Irish Comic News

Webcomic Wednesday: Vermillion


Review by Seán Donnelly

Created by Hayley Mulch

What do you get when you blend high-octane sci-fi, an anime-inspired animal protagonist and a hard-edged Irish sensibility? You’d probably get something quite close to Vermillion, a sadly-defunct webcomic by Cork-based artist Hayley Mulch. The story revolves around Space Officer Triggs, a Yorkshire Terrier who aids his fellow inspectors and officers. One such inspector is Caoimhe Costello; the youngest Space Inspector ever appointed in fact, whose reliance on intuition contrasts with her more level-headed colleague Sabrina Adeli. Together the trio must contend with harsh intergalactic environments and provide law and order to the galaxy.

Vermillion does not stray from this pitch in the slightest, set on Saturn’s largest moon and taking place in Shangri-La, “the (only) hippest joint on the satellite!” Caoimhe and Sabrina indulge in a few drinks while Triggs wanders off by himself, only to stumble upon a gruesome sight. Though the story itself remains unfinished, there is certainly a lot to like in the material that remains. All three characters are vividly defined, with Triggs staring wistfully out into the distance as Caoimhe becomes intoxicated, much to Sabrina’s bemusement. Dialogue is also spot-on, with Caoimhe’s speech being peppered with Irish slang.

Mulch has mixed feelings over the webcomic, considering it as more of a “pilot” than a proper story owing to changes in the story’s initial conception that wound up making it feel obsolete. Yet there are flourishes and aspects about this work that elevate it beyond this description. Mulch’s use of colour is especially noteworthy, as it shifts from scene to scene and lends each moment a unique sense of scale and emotion. The shades of pink and purple that give energy to the interior Shangri-La scenes shift to a more rugged orange colour for the exterior scenes featuring Triggs, whose monochrome colour scheme makes him stand out from the crowd, heightening his isolation. When the tone descends into a panic, the colour darkens into a sinister red. Tricks such as these are commendable at a professional level, let alone an amateur one, and shows Mulch’s shrewd approach to art.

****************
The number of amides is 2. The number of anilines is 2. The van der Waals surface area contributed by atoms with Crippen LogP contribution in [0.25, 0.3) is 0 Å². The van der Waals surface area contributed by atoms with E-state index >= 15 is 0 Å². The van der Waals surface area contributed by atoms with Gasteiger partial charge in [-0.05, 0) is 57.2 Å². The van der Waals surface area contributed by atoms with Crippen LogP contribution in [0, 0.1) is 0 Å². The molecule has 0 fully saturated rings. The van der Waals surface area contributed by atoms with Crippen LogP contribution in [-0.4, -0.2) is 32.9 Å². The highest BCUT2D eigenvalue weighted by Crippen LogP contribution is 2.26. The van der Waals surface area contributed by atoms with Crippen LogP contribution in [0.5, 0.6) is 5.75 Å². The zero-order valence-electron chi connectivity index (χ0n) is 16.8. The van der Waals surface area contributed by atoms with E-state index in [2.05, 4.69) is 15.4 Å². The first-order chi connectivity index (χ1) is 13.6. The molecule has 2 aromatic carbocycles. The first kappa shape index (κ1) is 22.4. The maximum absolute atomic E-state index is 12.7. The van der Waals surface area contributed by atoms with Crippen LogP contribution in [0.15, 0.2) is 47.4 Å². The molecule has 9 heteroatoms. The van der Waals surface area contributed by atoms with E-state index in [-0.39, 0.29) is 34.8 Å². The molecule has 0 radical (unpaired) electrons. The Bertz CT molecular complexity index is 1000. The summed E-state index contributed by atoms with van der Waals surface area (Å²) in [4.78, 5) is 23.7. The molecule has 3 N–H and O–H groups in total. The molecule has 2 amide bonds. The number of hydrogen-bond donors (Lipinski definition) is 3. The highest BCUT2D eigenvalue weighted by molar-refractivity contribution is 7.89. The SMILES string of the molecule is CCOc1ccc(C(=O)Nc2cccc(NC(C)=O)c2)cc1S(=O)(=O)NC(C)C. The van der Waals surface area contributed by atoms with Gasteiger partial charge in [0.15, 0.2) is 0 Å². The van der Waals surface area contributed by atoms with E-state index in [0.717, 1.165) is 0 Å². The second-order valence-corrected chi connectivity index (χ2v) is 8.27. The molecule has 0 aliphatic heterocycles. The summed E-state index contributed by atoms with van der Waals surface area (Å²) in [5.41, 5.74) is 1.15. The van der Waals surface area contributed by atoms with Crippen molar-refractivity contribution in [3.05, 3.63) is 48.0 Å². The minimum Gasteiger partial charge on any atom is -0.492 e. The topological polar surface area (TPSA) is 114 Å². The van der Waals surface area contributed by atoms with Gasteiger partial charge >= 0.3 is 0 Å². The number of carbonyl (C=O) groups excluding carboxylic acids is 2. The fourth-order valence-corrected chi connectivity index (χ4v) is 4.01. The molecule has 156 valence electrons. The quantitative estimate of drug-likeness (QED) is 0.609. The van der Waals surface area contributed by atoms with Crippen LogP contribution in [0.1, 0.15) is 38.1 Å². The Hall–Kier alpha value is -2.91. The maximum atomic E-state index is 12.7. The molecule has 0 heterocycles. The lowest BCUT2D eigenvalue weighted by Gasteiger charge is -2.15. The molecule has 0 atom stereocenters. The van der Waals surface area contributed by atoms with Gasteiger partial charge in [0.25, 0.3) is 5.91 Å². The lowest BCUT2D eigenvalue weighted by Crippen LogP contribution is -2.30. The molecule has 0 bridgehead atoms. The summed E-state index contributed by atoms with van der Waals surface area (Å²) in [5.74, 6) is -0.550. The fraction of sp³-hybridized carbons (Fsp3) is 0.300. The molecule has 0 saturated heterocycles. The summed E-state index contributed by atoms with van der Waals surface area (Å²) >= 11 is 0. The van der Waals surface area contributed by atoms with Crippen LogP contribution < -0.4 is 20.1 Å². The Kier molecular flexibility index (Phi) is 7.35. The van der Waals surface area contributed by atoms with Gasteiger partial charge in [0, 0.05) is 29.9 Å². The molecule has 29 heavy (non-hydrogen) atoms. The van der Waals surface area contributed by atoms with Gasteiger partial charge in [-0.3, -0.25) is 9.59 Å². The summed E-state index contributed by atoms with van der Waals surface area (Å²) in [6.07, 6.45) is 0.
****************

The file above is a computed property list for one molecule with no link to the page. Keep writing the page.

This is also evident in her composition. While some drawings are perhaps too flat at times, when Mulch strikes for ambition she usually nails it. The moment of Triggs looking out towards the greater Shangri-La area and being met with a planet rising in the distance is – in the character’s own words – “mesmerising.” The arguable centrepiece of the comic, the musical number by Xoco Apollo, aims high and hits the target. The shift to a monochrome colour scheme from the previous pink and purple only highlights the importance of this moment, and the contrast used to great effect when Xoco Apollo is met with a fate that we dare won’t spoil for you. Vermillion’s character design is also quite strong, with Triggs’ fusion of cute design and darker clothing reflecting the comic’s overall combination of a charming Saturday morning cartoon with a grand sci-fi epic, which to Mulch’s credit largely succeeds even in this early state.

Today Hayley Mulch works as an illustrator with a considerable presence on social media spaces such as Tumblr and Twitter, with a steadily growing fanbase. It has been a few years since Vermillion and Mulch’s style as evolved considerably since then. She has a keen eye for colour, and her drawings are stronger and more dynamic than ever. In Vermillion we see an artist with a lot of promise, and thankfully – if Mulch’s current works are anything to go by – she has delivered on that promise, and then some.

http://space-officer-triggs.blogspot.ie/2011/10/vermilion-page-archive.html